Mystery Religions Quotes

Quotes tagged as "mystery-religions" (showing 1-3 of 3)
“The mystery religions were instituted in order to protect the marvels of the commonplace from those who would devalue them.”
Peter Redgrove, The Black Goddess and the Unseen Real: Our Uncommon Senses and Their Common Sense

Zeena Schreck
“The Gnostic’s passionate adoration of Sophia was known as philosophia – the love of Sophia – a mystical communication with divine feminine wisdom, having little to do with the strictly intellectual, most often masculine, pursuit currently labeled “philosophy.”
Zeena Schreck

Gore Vidal
“The failure of Hellenism has been, largely, a matter of organization. Rome never tried to impose any sort of worship upon the countries it conquered and civilized; in fact, quite the contrary, Rome was eclectic. All religions were given an equal opportunity and even Isis—after some resistance—was worshipped at Rome. As a result we have a hundred important gods and a dozen mysteries. Certain rites are—or were—supported by the state because they involved the genius of Rome. But no attempt was ever made to coordinate the worship of Zeus on the Capitol with, let us say, the Vestals who kept the sacred fire in the old forum. As time passed our rites became, and one must admit it bluntly, merely form, a reassuring reminder of the great age of the city, a token gesture to the old gods who were thought to have founded and guided Rome from a village by the Tiber to world empire. Yet from the beginning, there were always those who mocked. A senator of the old Republic once asked an auger how he was able to get through a ceremony of divination without laughing. I am not so light-minded, though I concede that many of our rites have lost their meaning over the centuries; witness those temples at Rome where certain verses learned by rote are chanted year in and year out, yet no one, including the priests, knows what they mean, for they are in the early language of the Etruscans, long since forgotten.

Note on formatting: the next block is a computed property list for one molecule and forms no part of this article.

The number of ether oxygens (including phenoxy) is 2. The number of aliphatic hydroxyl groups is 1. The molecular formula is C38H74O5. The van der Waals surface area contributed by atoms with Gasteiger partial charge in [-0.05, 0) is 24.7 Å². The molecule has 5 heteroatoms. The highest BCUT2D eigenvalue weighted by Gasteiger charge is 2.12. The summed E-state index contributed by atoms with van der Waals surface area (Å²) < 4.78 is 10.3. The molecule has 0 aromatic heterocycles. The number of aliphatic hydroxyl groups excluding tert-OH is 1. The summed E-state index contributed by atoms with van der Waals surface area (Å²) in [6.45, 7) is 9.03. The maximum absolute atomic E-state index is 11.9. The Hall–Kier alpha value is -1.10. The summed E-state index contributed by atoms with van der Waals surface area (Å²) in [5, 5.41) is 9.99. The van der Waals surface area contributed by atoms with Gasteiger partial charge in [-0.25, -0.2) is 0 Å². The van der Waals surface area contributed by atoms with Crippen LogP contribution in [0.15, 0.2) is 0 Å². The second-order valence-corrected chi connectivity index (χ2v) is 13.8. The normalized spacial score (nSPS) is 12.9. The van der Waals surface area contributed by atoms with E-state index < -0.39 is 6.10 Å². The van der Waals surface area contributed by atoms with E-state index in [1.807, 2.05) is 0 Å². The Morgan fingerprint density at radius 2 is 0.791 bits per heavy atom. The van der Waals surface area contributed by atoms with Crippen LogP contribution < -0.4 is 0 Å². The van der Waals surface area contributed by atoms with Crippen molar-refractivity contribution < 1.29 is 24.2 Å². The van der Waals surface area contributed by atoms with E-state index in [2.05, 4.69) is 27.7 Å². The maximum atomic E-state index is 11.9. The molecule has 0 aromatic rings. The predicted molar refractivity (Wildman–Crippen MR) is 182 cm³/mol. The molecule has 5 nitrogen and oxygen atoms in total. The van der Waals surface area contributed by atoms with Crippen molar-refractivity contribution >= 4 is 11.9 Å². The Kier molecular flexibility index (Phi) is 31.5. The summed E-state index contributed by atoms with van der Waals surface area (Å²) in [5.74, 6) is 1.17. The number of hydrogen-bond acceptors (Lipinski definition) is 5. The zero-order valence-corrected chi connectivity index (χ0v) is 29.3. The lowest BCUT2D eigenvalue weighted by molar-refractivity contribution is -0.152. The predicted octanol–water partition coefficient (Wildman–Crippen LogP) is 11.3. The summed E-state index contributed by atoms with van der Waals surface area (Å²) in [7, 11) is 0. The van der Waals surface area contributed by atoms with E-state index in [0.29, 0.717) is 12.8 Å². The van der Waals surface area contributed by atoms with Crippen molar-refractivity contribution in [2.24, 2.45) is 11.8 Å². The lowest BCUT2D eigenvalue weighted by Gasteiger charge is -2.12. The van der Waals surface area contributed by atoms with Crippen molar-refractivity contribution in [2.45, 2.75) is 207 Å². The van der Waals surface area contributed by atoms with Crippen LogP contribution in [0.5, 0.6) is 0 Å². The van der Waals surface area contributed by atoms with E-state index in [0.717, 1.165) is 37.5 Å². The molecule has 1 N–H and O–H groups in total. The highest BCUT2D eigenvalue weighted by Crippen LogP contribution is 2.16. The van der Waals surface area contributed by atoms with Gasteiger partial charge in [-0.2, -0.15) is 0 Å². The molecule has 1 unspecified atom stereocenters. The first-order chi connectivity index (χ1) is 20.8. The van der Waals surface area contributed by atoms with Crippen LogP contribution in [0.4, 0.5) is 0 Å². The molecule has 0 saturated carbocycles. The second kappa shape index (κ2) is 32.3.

As the religious forms of the state became more and more rigid and perfunctory, the people were drawn to the mystery cults, many of them Asiatic in origin. At Eleusis or in the various caves of Mithras, they were able to get a vision of what this life can be, as well as a foretaste of the one that follows. There are, then, three sorts of religious experiences. The ancient rites, which are essentially propitiatory. The mysteries, which purge the soul and allow us to glimpse eternity. And philosophy, which attempts to define not only the material world but to suggest practical ways to the good life, as well as attempting to synthesize (as Iamblichos does so beautifully) all true religion in a single comprehensive system.”
Gore Vidal, Julian